Opera House
February 3 | Reviewed by James Robinson

IT’S BEEN a pretty crazy nine years for Ryan Adams. Viewed with no knowledge of his work, or the constantly shifting scale of hate and adoration evoked with the mention of his name, you would still have to give the guy his due for releasing ten albums in nine years (at his peak he had released eight albums in six). But it has been even more hectic than merely releasing a little more than an album a year. It has been a rollercoaster ride of constructed image, and tantrums, from both sides. Ryan Adams has had one idea of Ryan Adams; music journalists another. Each has shifted frenetically, and only occasionally have they two overlapped. He went from being the next Bob Dylan (Heartbreaker), to the rising star of the easy-listening-adult-contemporary world while still holding a dash of “indie-cred” (Gold, and the slightly ignored Demolition), a widely decried disappointment and maligned, over-covered music scene figure (Love is Hell, Rock N Roll), to comeback-kid slash Grateful Dead revivalist (Jacksonville City Nights, Cold Roses, 29). All the while Ryan Adams has played himself as a slightly misunderstood and difficult artist, who wanted to be judged on nothing more than his work. No one bought it. His actions, his styles always indicated at the opposite.

2007 and 2008 saw the emergence of a shrewd, reconsidered Ryan. No spastic image and sound overhauls. A firm cementing of a middle-ground between all of the flags in the ground of Adams’ career. Easy Tiger and Cardinology are slick, professional records – and extremely decent listens. Adams also started to manage his image a bit better, save the odd tantrum. Much of this is credited to the fact that he got sober. Sensibled up.

Ryan Adams mark 2009 is a different beast. He understands where he has been, and what has worked. He has worked out the Ryan Adams formula, and for now at least plans on sticking to it. Which is curious. When I saw Ryan Adams in 2004 in Los Angeles he played for three hours and talked for close to one. It was a messy, yet riveting show. I’d argue that Ryan Adams’ output at the time was the same, all over the place, but when it gets it right – superb. The albums have got more consistent, toggling in the easy plateau between three and four stars. Demolition through 29 alternate between two and five. Understandably critics started to call him into question, but it was great to watch (and listen).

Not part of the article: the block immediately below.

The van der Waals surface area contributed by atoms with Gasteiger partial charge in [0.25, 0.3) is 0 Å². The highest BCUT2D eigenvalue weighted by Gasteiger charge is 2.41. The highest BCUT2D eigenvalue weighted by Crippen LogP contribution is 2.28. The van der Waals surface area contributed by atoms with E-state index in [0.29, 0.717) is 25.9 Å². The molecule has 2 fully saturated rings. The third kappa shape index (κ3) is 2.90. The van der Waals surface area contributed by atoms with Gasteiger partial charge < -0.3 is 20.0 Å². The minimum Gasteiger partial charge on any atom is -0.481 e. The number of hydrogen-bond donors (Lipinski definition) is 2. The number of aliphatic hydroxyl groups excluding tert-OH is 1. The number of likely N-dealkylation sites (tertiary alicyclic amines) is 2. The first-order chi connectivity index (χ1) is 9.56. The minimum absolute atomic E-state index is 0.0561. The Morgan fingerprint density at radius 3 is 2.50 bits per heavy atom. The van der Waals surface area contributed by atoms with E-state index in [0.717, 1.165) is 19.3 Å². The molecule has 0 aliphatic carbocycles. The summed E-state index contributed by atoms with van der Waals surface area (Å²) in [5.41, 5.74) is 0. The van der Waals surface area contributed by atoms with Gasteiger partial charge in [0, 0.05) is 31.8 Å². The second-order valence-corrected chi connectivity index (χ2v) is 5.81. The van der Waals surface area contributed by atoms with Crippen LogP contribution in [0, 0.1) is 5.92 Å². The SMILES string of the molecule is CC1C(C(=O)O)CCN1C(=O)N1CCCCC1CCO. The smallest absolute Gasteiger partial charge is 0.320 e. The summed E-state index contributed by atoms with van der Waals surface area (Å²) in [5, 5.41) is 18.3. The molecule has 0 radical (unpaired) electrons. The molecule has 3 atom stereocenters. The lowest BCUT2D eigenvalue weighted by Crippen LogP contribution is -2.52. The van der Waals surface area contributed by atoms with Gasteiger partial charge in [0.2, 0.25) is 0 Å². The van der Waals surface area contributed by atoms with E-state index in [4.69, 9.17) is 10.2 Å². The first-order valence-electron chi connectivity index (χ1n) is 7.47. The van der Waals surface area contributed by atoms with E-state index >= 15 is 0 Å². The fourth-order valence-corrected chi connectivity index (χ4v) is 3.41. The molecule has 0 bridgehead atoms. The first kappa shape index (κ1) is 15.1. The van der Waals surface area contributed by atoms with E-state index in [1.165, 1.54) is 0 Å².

But slick and professional makes for a far surer bet. I’m sure everyone in attendance at the Opera House felt they got their money worth. It was by all measures a lovely evening. Adams’s band the Cardinals are skilled, well equipped musicians. The set-list was perfectly balanced between being dominated by the albums fresh in everyone’s memory and cherry-picked nods to his early work and fan-favourties. The songs are well represented live, tight and taut. The Cardinals bring the prettyness of Adams’s work out, and bring a jam-band quality that can add a bit of wail in the spaces, and entice some of the songs out into ferocious extended remixes. Love is Hell’s ‘Wonderwall’ and ‘I See Monsters’ had their gentle edges turned on their head and were highlights of the night. ‘Cold Roses’ was given a suprisingly classy reggae touch. Outside of this, the songs were largely as on record. The audience were invited to sit back and take in an evening of material they were all obviously familiar with. The new songs played with gusto and enthusiasm, and the classics bought the house down. My own favourites fell vaguely in line with my album choices. ‘Two’, ‘Let it Ride’, and ‘Fix It’ were particularly memorable for me, as well as the handful of tracks off Gold and Heartbreaker. None of it fell short. Ryan Adams has even taught himself to measure out the banter live; he was warm and funny, but we had no lengthy tirades this evening.

I don’t even know why I feel the need to channel this into a criticism, but I felt that Ryan Adams’s live show was deeply representative of his current career. He has become predictably good, but for a longtime follower it was predictable nonetheless. Adams long ago traded consistently transcendental for occasionally brilliant, but trading that for dependably good does have its trade-offs. I’ve always had these moments with Ryan Adams – where it all just seems perfect. I’m a staunch defender of his most defamed works. And I still enjoy Ryan Adams, and probably always will. I just miss being blown away.